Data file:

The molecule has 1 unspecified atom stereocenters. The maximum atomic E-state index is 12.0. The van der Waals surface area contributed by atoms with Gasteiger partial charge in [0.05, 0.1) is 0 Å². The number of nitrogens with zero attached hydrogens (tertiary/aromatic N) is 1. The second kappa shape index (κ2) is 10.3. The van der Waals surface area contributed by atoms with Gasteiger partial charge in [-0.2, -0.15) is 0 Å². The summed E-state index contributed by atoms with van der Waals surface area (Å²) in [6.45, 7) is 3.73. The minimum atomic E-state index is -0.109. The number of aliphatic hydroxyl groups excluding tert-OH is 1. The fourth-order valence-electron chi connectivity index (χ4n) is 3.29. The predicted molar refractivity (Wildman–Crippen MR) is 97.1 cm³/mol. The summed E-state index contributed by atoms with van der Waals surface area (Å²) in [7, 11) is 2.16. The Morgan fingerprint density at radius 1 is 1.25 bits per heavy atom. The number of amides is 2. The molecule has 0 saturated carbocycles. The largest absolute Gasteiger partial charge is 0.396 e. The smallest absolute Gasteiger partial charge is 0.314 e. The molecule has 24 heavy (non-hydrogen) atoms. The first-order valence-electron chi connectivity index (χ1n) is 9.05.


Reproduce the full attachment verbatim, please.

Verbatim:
The molecule has 1 unspecified atom stereocenters. The maximum atomic E-state index is 12.0. The van der Waals surface area contributed by atoms with Gasteiger partial charge in [0.05, 0.1) is 0 Å². The number of nitrogens with zero attached hydrogens (tertiary/aromatic N) is 1. The second kappa shape index (κ2) is 10.3. The van der Waals surface area contributed by atoms with Gasteiger partial charge in [-0.2, -0.15) is 0 Å². The summed E-state index contributed by atoms with van der Waals surface area (Å²) in [6.45, 7) is 3.73. The minimum atomic E-state index is -0.109. The number of aliphatic hydroxyl groups excluding tert-OH is 1. The fourth-order valence-electron chi connectivity index (χ4n) is 3.29. The predicted molar refractivity (Wildman–Crippen MR) is 97.1 cm³/mol. The summed E-state index contributed by atoms with van der Waals surface area (Å²) in [7, 11) is 2.16. The Morgan fingerprint density at radius 1 is 1.25 bits per heavy atom. The number of amides is 2. The molecule has 0 saturated carbocycles. The largest absolute Gasteiger partial charge is 0.396 e. The smallest absolute Gasteiger partial charge is 0.314 e. The molecule has 24 heavy (non-hydrogen) atoms. The first-order valence-electron chi connectivity index (χ1n) is 9.05.